Veterans have rejected this commission. They have been demanding for a five-member judicial commission with representatives from the military.

One-rank one-pension scheme:

This is a scheme which will ensure that soldiers of the same rank and the same length of service receive the same pension, irrespective of their retirement date. In simple words, it demands equal pensions for those who have retired in one particular year, as those who retire in another year at the same position, and for the same duration of services rendered. The difference in the pension of present and past pensioners in the same rank occurs on account of the number of increments earned by the defence personnel in that rank.

sources: the hindu.


Paper 2 Topic: statutory bodies.

Notice issued to govt. on NHRC vacancies

The Supreme Court has sought the government’s response on pending appointments to the National Human Rights Commission (NHRC), including the posts of Chairperson, Director General of Investigation and a member.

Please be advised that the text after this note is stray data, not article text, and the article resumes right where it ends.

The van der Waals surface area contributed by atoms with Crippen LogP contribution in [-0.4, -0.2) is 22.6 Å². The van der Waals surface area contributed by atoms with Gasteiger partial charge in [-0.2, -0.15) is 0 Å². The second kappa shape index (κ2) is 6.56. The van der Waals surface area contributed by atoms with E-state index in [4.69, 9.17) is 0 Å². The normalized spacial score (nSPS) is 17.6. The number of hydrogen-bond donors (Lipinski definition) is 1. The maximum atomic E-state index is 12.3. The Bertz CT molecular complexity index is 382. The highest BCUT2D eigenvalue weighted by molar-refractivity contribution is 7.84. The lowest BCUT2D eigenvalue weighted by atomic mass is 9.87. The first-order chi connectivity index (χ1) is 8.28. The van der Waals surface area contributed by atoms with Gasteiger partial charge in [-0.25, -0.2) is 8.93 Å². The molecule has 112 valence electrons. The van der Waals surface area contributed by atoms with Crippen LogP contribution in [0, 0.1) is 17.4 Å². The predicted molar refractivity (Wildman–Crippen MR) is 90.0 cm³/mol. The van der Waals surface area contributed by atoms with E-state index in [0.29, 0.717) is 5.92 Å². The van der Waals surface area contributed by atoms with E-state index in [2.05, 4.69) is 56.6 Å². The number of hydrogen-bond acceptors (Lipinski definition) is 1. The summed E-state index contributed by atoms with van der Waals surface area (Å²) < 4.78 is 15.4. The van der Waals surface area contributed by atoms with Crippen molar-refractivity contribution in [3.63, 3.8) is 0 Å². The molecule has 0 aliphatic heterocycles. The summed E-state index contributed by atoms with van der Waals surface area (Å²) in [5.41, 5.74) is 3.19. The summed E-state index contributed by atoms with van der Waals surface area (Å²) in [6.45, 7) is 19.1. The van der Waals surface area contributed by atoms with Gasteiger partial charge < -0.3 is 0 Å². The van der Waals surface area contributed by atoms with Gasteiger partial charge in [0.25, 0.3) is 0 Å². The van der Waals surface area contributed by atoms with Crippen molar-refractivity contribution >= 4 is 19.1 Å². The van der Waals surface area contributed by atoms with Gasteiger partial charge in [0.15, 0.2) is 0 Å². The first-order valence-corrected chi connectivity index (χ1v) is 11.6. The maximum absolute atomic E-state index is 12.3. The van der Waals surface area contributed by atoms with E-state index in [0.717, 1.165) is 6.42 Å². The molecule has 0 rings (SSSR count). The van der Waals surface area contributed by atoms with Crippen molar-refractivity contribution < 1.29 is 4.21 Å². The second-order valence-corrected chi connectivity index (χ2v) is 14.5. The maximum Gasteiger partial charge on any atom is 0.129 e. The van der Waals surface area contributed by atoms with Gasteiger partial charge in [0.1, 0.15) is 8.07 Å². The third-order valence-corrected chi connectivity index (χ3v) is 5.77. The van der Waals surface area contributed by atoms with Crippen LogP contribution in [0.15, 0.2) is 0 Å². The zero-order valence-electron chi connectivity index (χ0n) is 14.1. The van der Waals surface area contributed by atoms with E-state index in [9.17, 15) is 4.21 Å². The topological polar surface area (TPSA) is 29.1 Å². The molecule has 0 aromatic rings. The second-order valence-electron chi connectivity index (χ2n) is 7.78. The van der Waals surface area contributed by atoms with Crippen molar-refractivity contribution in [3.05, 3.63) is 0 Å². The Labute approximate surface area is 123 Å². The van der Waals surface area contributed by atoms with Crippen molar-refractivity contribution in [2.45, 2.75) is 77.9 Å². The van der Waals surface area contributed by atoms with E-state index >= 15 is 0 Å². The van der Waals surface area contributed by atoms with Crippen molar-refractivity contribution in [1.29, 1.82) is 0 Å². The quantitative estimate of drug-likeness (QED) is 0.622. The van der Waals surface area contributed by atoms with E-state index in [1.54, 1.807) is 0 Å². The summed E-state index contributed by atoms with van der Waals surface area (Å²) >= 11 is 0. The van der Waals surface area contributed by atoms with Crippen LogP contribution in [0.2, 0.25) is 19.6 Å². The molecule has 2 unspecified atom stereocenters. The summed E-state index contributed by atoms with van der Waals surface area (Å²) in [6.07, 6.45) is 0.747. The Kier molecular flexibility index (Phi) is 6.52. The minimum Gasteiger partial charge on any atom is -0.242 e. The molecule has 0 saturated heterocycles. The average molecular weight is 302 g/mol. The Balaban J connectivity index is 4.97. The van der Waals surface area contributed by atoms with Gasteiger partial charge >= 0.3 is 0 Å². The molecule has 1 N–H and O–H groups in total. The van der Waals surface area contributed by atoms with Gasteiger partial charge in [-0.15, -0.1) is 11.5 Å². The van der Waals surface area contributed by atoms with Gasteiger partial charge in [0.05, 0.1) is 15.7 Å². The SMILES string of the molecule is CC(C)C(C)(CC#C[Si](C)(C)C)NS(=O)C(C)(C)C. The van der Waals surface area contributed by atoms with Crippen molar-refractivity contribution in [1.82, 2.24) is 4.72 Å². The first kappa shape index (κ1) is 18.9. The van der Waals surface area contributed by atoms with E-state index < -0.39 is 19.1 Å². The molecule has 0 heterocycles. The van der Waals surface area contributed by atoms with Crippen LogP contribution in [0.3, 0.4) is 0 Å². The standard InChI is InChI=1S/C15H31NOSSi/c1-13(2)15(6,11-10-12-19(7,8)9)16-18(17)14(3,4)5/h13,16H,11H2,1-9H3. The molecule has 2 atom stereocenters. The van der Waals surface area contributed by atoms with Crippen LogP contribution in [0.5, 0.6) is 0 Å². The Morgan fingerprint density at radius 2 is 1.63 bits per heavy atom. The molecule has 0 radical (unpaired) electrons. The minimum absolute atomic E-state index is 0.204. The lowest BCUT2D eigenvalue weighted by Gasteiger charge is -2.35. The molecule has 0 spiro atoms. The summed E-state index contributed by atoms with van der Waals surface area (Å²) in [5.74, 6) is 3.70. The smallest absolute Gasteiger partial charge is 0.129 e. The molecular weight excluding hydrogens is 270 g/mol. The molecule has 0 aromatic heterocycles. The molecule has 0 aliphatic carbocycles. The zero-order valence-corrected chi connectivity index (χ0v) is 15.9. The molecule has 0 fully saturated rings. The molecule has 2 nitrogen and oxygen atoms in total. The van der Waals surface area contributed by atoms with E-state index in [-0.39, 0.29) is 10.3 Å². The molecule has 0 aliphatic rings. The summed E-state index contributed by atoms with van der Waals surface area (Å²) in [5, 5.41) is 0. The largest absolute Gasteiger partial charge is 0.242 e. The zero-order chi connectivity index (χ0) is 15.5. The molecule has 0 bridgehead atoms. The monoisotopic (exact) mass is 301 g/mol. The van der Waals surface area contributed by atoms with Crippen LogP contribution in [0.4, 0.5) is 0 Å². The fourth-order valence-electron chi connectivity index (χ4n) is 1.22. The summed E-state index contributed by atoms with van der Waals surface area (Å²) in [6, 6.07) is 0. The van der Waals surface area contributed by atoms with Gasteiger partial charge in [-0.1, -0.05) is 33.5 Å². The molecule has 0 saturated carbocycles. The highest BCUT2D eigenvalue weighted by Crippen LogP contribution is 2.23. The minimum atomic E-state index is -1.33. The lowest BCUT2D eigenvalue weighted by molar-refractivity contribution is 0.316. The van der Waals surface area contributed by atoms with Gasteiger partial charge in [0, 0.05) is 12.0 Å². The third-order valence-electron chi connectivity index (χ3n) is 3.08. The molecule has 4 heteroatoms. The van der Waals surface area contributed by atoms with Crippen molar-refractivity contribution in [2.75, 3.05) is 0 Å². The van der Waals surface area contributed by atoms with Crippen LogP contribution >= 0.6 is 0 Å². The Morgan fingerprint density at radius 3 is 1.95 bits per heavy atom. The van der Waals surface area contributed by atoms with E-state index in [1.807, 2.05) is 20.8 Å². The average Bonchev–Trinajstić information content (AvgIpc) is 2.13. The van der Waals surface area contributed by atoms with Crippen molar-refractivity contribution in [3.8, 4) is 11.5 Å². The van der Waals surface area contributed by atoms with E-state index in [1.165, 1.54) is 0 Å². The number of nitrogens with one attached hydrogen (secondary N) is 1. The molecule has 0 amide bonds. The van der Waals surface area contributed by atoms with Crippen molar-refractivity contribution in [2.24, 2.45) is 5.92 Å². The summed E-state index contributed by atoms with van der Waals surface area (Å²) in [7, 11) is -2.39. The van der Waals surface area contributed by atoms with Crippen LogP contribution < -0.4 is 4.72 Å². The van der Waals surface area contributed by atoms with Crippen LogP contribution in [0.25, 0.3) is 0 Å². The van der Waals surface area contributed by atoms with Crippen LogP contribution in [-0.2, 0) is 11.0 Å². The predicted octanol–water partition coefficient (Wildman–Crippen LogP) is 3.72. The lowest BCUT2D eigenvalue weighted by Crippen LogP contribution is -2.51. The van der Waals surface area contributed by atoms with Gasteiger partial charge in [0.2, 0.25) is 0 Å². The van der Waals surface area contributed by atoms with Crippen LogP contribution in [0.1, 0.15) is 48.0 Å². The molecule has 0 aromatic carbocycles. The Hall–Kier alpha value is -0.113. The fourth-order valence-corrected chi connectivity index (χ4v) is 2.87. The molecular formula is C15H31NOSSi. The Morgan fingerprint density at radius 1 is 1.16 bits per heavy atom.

• The apex court has issued notice to the Union Home Ministry on a petition contending that the top human rights body has been functioning without a chairperson for over six months.
  • The petition contends that the “Commission cannot function without its Chairperson, member and Director General of Investigation. It has become handicapped due to the inaction of the government.”
  • According to the petition, the vacancies have affected the pendency in the Commission. From a total 40,941 pending cases on June 30, 2015, the numbers have increased to 48,448 in September.


It is a statutory body established in 1993.


  • It consists of a Chairman and 4 members. Chairman should be a retired Chief Justice of India. Members should be either sitting or retired judges of the Supreme Court or a serving or retired Chief Justice of a High Court and 2 persons having practical knowledge in this field.